Then I calculated each pitcher’s expected K% based solely on their SwStr%, and then calculated the difference between their actual K% and expected K%. Finally, I separated out the pitchers who underperformed their expected K% by more than 2.5 percentage points. These were the pitchers whose actual K% minus expected K% were at least one standard deviation from the mean of 0.0% difference.
There were 34 pitchers who were in this one standard deviation-plus group and pitched at least 90 innings in the following season. Of these pitchers, exactly half of them (a total of 17) fell more than 2.5 percentage points short of their expected K% again the following season. Only four of the 34 pitchers met or exceeded their expected K% the following season, and another two pitchers had a K% that fell less than 1.0 percentage point short of their expected K%. That still leaves a total of 28 pitchers (or 82.4 percent) who finished with a K% that was at least 1.0 percentage point below their expected K% one season after they were more than 2.5 percentage points below their expected K%.
Based on the precedent set by these pitchers, we can hardly expect the bulk of last season’s K% underachievers to post a strikeout rate commensurate with their SwStr% in 2019. There may be a few exceptions to the recent rule, though. Joe Musgrove had a healthy 11.5 percent SwStr% in his first season with the Pirates, which typically would be associated with a 24.4 percent K%. His actual strikeout rate of 20.6 percent K% belies the fact that Musgrove actually got called strikes at a rate (17.6 percent) that was higher than the major league average (17.2 percent) last season. He was also better than average at getting foul balls, so Musgrove looks like a true outlier among K-rate underachievers. If we project him to reach last season’s expected K%, Musgrove would figure to be a top 40 starting pitcher in 2019. That would make him quite the value, given that he is typically being drafted outside the top 60 starters.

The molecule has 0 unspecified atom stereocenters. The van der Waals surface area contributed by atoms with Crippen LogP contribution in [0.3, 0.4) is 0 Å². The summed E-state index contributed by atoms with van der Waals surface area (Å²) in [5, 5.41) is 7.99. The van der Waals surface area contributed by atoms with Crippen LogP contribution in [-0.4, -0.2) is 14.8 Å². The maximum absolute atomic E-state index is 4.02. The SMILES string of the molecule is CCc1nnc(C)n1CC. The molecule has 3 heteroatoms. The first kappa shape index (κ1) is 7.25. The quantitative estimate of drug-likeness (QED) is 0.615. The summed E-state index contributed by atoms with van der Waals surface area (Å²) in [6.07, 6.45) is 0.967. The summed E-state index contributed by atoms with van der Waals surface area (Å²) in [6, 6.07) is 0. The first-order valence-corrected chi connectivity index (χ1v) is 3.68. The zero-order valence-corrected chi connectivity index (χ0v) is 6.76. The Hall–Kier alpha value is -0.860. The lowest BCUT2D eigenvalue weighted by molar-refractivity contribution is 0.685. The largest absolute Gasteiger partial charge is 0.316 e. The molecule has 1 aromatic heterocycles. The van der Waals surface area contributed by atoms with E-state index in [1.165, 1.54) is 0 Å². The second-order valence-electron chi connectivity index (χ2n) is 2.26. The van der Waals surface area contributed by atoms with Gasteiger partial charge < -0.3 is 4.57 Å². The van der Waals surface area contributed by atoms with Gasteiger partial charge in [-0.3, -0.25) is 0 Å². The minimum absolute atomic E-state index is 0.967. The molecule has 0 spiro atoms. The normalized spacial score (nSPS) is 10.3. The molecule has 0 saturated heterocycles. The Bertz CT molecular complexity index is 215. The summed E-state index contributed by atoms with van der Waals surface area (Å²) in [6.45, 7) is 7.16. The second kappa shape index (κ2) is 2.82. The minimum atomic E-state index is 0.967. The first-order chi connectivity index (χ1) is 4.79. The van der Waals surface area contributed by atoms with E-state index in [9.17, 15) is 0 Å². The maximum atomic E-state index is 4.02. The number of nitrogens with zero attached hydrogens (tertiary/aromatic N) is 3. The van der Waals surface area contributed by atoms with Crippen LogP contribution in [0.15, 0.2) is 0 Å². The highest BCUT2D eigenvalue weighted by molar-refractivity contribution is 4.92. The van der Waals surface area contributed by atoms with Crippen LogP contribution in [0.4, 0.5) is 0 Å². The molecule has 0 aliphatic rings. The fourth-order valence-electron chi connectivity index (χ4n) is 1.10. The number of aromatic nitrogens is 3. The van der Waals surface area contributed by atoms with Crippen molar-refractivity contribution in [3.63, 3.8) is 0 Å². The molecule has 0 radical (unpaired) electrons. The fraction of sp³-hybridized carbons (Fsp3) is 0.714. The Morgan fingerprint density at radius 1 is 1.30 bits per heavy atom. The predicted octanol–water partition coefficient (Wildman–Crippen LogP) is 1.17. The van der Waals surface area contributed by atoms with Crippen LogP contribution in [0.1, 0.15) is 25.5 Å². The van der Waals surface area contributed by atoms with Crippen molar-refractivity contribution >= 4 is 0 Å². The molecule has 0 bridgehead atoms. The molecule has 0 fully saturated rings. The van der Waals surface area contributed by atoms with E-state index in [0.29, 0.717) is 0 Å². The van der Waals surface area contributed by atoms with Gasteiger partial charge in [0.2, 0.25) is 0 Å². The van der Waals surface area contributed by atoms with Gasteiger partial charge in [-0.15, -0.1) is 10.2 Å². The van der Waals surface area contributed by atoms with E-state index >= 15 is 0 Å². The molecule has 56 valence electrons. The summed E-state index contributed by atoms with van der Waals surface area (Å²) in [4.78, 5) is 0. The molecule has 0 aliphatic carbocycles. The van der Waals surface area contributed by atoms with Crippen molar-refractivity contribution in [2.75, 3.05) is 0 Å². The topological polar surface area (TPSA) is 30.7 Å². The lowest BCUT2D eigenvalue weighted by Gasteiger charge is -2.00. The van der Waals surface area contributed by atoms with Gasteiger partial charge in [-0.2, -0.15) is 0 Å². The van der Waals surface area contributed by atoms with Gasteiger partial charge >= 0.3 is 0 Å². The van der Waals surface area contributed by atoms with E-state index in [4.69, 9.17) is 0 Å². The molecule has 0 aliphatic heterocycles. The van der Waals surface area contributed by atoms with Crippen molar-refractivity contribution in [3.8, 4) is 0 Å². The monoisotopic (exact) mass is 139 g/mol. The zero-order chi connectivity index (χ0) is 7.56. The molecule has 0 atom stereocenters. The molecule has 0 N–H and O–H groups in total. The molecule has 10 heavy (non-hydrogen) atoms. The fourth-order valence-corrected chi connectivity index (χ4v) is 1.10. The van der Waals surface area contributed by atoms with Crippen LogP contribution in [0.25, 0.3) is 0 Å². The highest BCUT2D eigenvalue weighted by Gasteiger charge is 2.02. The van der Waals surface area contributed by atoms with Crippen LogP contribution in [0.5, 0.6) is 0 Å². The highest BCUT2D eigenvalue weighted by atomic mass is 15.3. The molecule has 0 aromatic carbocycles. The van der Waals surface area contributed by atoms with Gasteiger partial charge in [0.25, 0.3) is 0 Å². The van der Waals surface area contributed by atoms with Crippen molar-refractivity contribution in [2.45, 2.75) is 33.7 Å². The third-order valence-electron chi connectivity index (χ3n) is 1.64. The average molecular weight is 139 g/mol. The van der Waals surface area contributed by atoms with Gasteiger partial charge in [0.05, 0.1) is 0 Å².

Unlike Musgrove, Gausman was below-average at freezing batters, and that has been a long-standing pattern for him. His 11.3 percent SwStr% was just a shade below Musgrove’s, yet his actual strikeout rate (19.1 percent) was 1.5 percentage points lower than his Pirate counterpart’s. It was also three-to-four percentage points off his strikeout rates from the previous three seasons, even though his SwStr% was a career high. Gausman experienced a dip in his foul ball rate, which had been steady prior to 2018. We should expect him to fall short of his expected K% once again, but not by nearly as much as he did last year.
We may also want to cut Jaime Barria some slack after he came up more than four percentage points short of his expected K% of 22.5 percent in his rookie season. Barria did have a below-average called strike rate (16.6 percent), but after just 129.1 major league innings, we can’t be sure that he has a proven disinclination to freeze batters. As a 22-year-old, he has an upside far beyond what last season’s 18.3 percent K% would suggest.
Al Melchior has been writing about Fantasy baseball and sim games since 2000, and his work has appeared at CBSSports.com, BaseballHQ, Ron Shandler's Baseball Forecaster and FanRagSports. He has also participated in Tout Wars' mixed auction league since 2013. You can follow Al on Twitter @almelchiorbb and find more of his work at almelchior.com.